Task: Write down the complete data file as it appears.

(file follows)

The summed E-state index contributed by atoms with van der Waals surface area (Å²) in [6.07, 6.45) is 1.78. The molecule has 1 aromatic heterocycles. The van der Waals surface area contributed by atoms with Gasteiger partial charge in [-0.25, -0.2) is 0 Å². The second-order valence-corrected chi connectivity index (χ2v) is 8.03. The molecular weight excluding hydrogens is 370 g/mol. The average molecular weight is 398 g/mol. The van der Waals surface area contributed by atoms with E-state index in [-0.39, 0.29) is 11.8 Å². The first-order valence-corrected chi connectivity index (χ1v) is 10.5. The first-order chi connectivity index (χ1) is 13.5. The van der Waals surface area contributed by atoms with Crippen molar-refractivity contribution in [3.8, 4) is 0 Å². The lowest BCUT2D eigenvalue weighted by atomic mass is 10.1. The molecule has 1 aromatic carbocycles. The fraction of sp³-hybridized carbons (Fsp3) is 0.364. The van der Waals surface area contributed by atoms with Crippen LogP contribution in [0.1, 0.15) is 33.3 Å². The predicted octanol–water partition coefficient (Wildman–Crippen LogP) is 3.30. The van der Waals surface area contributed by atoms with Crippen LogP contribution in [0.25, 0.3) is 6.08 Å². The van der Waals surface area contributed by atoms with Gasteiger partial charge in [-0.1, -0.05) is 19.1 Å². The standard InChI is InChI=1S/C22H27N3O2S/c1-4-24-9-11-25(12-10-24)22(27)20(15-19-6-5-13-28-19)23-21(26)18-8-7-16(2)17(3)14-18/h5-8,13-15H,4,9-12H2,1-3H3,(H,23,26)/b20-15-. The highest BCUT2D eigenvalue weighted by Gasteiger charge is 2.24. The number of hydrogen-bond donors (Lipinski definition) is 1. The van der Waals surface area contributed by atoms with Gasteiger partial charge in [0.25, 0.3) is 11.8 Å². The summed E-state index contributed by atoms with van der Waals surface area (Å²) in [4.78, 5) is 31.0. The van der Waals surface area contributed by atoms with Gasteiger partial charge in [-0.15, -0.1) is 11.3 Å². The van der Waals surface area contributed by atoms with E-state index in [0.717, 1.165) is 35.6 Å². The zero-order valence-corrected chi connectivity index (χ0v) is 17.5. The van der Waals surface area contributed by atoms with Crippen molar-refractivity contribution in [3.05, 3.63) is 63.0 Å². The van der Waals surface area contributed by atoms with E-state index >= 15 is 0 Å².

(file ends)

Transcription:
The summed E-state index contributed by atoms with van der Waals surface area (Å²) in [6.07, 6.45) is 1.78. The molecule has 1 aromatic heterocycles. The van der Waals surface area contributed by atoms with Gasteiger partial charge in [-0.25, -0.2) is 0 Å². The second-order valence-corrected chi connectivity index (χ2v) is 8.03. The molecular weight excluding hydrogens is 370 g/mol. The average molecular weight is 398 g/mol. The van der Waals surface area contributed by atoms with E-state index in [-0.39, 0.29) is 11.8 Å². The first-order valence-corrected chi connectivity index (χ1v) is 10.5. The first-order chi connectivity index (χ1) is 13.5. The van der Waals surface area contributed by atoms with Crippen molar-refractivity contribution in [3.8, 4) is 0 Å². The lowest BCUT2D eigenvalue weighted by atomic mass is 10.1. The molecule has 1 aromatic carbocycles. The fraction of sp³-hybridized carbons (Fsp3) is 0.364. The van der Waals surface area contributed by atoms with Crippen LogP contribution in [0.1, 0.15) is 33.3 Å². The predicted octanol–water partition coefficient (Wildman–Crippen LogP) is 3.30. The van der Waals surface area contributed by atoms with Crippen LogP contribution in [0.25, 0.3) is 6.08 Å². The van der Waals surface area contributed by atoms with Gasteiger partial charge in [-0.1, -0.05) is 19.1 Å². The standard InChI is InChI=1S/C22H27N3O2S/c1-4-24-9-11-25(12-10-24)22(27)20(15-19-6-5-13-28-19)23-21(26)18-8-7-16(2)17(3)14-18/h5-8,13-15H,4,9-12H2,1-3H3,(H,23,26)/b20-15-. The highest BCUT2D eigenvalue weighted by Gasteiger charge is 2.24. The number of hydrogen-bond donors (Lipinski definition) is 1. The van der Waals surface area contributed by atoms with Gasteiger partial charge in [0.25, 0.3) is 11.8 Å². The summed E-state index contributed by atoms with van der Waals surface area (Å²) in [4.78, 5) is 31.0. The van der Waals surface area contributed by atoms with Gasteiger partial charge in [-0.15, -0.1) is 11.3 Å². The van der Waals surface area contributed by atoms with E-state index in [0.717, 1.165) is 35.6 Å². The zero-order valence-corrected chi connectivity index (χ0v) is 17.5. The van der Waals surface area contributed by atoms with Crippen molar-refractivity contribution in [3.05, 3.63) is 63.0 Å². The van der Waals surface area contributed by atoms with E-state index >= 15 is 0 Å².